Nose: Henri Almeras

Divine Folie

When I first smelled this one my reaction was, “Wow.” 😶 I’m not sure if reincarnation is possible but if it is I’d bet I wore this (and a few others) in a past life… I love this fragrance (Jean Patou 1933). How ironic the name is… The orris root is intoxicating in this one. It’s rainy, earthy, and sweet but very elegant and really just sublime. It blends magically with the musk and vanilla. I struggle to better describe this one… But I’ll also add that it’s one of the loveliest rose notes I’ve ever smelled and it’s a little reminiscent of Shalimar. There!

Top notes: neroli and ylang-ylang. Middle notes: orris root, jasmine, orange blossom, rose and vetiver. Base notes: musk and vanilla.

Nose: Henri Almeras

Cocktail

Fruity!! Oh my, how this one is fruity… But it’s in this delicate, sensual, honeysuckle sweet, jasmine-kissed, utterly vintage way. It’s very aptly named (Jean Patou 1930). Imagine the best, most talented bartender of the 1930’s mixing up a cocktail in Havana and you’ve almost got it… Again, it’s a cigarette smoke tinged fragrance, but its floral lightness and the way boozy yet still elegant lavender and petitgrain mix with a pleasant musk, amber and delightful oakmoss turn it into an olfactory party. Endearing, somewhat feminine and amazingly optimistic I quite like this (very vintage) scent.

Top notes: honeysuckle, petitgrain and lavender. Middle notes: hyacinth, rose, ylang-ylang, and jasmine. Base notes: amber, oakmoss and musk.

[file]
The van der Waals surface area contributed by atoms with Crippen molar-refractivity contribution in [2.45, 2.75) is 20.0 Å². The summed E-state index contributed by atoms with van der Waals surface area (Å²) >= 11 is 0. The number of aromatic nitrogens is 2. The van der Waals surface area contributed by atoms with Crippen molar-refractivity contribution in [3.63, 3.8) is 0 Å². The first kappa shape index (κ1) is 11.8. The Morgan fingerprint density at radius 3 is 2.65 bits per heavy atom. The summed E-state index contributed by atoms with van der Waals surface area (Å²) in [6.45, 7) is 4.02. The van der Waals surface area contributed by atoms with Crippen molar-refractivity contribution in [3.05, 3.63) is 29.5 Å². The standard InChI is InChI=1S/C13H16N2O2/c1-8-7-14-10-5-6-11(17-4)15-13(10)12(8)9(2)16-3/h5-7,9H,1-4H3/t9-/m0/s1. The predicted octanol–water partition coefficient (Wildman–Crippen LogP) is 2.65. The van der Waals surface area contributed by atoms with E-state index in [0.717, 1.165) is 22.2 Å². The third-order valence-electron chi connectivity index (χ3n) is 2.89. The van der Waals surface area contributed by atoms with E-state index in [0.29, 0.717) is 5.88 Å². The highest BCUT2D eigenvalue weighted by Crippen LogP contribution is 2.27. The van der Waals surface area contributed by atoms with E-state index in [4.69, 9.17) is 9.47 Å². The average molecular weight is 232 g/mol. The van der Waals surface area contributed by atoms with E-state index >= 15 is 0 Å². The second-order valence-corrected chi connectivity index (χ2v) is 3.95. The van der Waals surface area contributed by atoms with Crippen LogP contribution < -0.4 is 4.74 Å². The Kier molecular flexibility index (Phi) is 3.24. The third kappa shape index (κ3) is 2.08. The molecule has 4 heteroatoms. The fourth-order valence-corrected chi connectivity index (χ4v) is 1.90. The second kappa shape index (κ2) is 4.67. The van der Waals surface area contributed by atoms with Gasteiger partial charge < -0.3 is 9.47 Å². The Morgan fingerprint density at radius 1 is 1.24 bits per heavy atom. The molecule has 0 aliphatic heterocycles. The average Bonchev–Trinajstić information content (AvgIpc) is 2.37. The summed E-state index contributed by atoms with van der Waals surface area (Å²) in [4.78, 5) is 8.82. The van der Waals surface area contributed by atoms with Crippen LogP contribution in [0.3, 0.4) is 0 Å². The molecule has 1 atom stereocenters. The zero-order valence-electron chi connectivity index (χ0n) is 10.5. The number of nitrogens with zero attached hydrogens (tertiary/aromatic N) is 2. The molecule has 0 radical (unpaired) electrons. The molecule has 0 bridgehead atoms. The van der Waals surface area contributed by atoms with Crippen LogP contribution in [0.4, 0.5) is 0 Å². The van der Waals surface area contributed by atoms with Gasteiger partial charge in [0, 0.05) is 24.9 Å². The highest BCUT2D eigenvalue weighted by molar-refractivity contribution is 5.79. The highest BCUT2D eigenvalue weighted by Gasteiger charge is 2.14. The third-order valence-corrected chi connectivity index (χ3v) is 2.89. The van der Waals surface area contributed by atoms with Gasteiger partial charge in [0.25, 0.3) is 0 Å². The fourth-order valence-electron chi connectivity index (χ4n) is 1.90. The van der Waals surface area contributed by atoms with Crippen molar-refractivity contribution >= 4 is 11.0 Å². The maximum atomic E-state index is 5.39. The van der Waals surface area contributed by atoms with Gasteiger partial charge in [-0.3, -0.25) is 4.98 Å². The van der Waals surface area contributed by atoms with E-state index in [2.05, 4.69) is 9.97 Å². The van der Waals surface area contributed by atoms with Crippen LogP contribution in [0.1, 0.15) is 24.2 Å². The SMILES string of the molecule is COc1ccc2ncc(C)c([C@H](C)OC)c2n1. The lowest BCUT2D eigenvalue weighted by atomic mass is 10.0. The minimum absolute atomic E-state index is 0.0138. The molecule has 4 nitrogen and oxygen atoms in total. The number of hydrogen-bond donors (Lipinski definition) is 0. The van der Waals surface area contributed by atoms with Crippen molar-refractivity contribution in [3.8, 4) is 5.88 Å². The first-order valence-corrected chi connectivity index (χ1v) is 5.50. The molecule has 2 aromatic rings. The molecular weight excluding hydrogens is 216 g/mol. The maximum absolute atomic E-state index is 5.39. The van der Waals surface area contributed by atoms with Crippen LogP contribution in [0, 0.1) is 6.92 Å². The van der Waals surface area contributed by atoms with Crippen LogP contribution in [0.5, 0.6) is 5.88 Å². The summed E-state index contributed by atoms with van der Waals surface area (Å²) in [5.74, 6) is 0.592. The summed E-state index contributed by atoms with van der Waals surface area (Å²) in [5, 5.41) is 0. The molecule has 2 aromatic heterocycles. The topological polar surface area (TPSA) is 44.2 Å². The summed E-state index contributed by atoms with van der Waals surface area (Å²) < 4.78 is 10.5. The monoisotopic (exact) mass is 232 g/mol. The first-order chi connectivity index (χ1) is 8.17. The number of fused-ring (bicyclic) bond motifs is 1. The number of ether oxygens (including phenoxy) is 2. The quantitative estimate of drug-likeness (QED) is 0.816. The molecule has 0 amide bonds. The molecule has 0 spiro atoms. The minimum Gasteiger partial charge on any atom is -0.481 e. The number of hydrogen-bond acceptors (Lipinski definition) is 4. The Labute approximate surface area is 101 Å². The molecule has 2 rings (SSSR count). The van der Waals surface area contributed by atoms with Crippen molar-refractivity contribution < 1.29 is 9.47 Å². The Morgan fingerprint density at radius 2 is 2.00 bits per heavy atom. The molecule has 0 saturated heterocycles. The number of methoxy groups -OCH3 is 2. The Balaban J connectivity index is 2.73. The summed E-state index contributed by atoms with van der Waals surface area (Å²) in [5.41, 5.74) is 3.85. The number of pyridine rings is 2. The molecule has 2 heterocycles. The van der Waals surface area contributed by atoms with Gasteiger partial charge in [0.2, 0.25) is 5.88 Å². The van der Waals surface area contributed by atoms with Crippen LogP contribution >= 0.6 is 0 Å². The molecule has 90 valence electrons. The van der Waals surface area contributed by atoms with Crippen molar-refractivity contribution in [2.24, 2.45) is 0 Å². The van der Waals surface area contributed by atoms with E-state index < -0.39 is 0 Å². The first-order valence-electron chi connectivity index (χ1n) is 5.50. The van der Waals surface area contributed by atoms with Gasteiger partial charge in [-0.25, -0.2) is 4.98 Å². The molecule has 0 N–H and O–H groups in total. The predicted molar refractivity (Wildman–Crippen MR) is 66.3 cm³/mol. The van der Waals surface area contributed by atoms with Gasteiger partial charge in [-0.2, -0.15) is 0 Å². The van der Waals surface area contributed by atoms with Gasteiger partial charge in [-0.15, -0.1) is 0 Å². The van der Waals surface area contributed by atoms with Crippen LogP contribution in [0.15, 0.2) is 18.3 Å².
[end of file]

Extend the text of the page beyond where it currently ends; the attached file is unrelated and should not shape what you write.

Nose: Henri Almeras

Que Sais-Je

Actually at first I wasn’t sure I would like this fragrance (Jean Patou 1925) at all. It starts out a bit gruff and almost overly green… But in the proceeding moments it’s sort of like Henri Almeras married the sparkling, Art Deco, edgy, powdery beauty of Chanel No. 5 to something akin to what would later be the sensual spice of Rochas Femme and the brazen animalism of Revlon Intimate. I cannot imagine wearing this in a large dose without genuinely turning heads (nowadays). Its hazelnut translates to cigarette smoke (similar to the smokiness of Soir de Paris) and while the fruity sweetness is rich and decadent, again, it’s a rambunctious scent. Beautiful, maybe even divine, but wild. Wild.

Notes: hazelnut, honey and peach.

Nose: Henri Almeras

Chaldée

Warm amber, soapy, spicy sweet flowers especially a particularly refined orange blossom, and an utterly delightful opoponax comprise Chaldée (Jean Patou 1927). This fragrance smells like sunshine on a gentle late spring day… I need to find a full bottle.

Top notes: orange blossom and hyacinth. Heart: jasmine, lilac and narcissus. Base: opoponax, amber and vanilla.

Nose: Henri Almeras

Amour Amour

Imagine all the honeyed warmth of a vintage Schiaparelli combined with genuine strawberries and cream and you have Amour Amour (Jean Patou 1925). Yes! There truly is a strawberry note in this old beauty… and it’s nothing like the recent varieties. It’s almost threatening actually… Why threatening? Well, my dears, because it smells real. It’s not saccharine or coy. No! This strawberry note, flanked by what smells like a kaleidoscope of rich, warm and sensual base notes and sharp, springlike florals (including lilac) is nearly pungent. It brings to mind the way fresh, sweet and tart berries *actually* taste. Quite evocative of love in real life after all…

Top notes: neroli, bergamot, strawberry and lemon. Middle notes: carnation, lily, lilac, orris root, jasmine, ylang-ylang, rose and narcissus. Base notes: honey, musk, civet, vetiver and heliotrope.

Nose: Henri Almeras